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S&P chief economist David Wyss weighs the pros and cons of the $789 billion package
From Standard & Poor's RatingsDirectThe compromise $789 billion U.S. economic stimulus plan, in conjunction with last year's $700 billion Troubled Asset Relief Program (TARP), represents what Standard & Poor's Ratings Services believes to be the most ambitious effort in U.S. history to rebuild the financial health of millions of individuals and businesses, both in America and around the world.
President Barack Obama's Administration has said it is moving quickly to try to reverse the recent contraction in the U.S. economy, to combat rising unemployment, and to bolster a battered stock market that has shrunk Americans' retirement savings. But as we expected, the stimulus package may turn out to be only part of what is needed. In our view, the new Administration and Congress must first stabilize, then revitalize, faltering banks and stalled credit markets.
In the following series of questions and answers, Standard & Poor's Chief Economist David Wyss explains which parts of the stimulus package he thinks will be most effective, and which may fall short.
You've said that job creation and the revival of lending are important objectives of the package. What can we expect in both cases?
Reviving the financial markets is more a function of the TARP, but some elements in the current stimulus package should help. For example, the $8,000 tax credit for first-time home buyers may help resuscitate the housing market.
With regard to employment, the U.S. has already lost 3.6 million jobs, and we at Standard & Poor's expect to see another 3 million lost this year. The current package is supposed to create about 3.5 million jobs—so it's not a total offset. The Administration hopes this will stabilize the job market and eventually spur the private sector to create jobs.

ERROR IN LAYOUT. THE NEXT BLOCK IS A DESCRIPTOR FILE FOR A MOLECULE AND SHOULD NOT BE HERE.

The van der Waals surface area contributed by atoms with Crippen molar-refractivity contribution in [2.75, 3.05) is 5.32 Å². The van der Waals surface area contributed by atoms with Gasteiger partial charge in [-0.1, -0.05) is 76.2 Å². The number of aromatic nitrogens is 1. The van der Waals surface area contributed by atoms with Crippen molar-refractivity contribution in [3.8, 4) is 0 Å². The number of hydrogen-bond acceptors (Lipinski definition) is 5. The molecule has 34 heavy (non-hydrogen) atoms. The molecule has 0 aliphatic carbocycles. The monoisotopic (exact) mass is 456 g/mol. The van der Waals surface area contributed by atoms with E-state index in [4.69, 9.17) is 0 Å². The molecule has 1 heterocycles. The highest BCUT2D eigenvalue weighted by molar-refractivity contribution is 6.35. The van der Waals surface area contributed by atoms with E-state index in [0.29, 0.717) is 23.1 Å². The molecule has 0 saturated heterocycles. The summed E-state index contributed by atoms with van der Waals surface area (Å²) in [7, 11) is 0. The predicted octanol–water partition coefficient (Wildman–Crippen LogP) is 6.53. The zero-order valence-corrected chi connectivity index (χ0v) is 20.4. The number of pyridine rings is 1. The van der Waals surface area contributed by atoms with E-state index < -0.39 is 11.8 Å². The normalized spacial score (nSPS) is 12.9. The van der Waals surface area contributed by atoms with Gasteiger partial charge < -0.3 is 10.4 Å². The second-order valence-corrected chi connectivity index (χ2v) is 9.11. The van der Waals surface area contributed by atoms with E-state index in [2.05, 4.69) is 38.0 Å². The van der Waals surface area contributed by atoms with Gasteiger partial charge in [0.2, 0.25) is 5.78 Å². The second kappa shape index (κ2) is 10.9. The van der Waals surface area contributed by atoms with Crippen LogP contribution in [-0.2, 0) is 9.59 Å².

What's not there that, in your view, would have made the bill stronger?
It's not necessarily that the package is lacking a particular element, but rather that it lacks sufficient focus. Much of what is being allocated comes as general grants, which may or may not generate additional spending. For example, extending health-care benefits for the unemployed—while extremely useful in helping to mitigate the effects of the recession on those hardest hit—is not really stimulus. And we'll have to see whether business tax cuts and the grants to states will stimulate spending, or whether the recipients will simply use the money to replenish their coffers.
Another issue to analyze is where the money is being spent. The original idea was to concentrate on infrastructure, which I think would have been ideal. The deferred maintenance on the nation's infrastructure is becoming a serious problem, it seems to me, and if the funds were concentrated on repair, spending could have been done quickly. But the modest infrastructure program in the plan is now largely focused on new highway projects that take longer to get up and running, rather than on maintenance.
If you look at spending on the states, some that are really in fiscal trouble—such as California, with its $42 billion budget shortfall—are set to get less money per capita than states that are in less dire straits.
And some spending items are going to be hard to remove—the aforementioned health-care benefits among them—and will probably end up being permanent fixtures.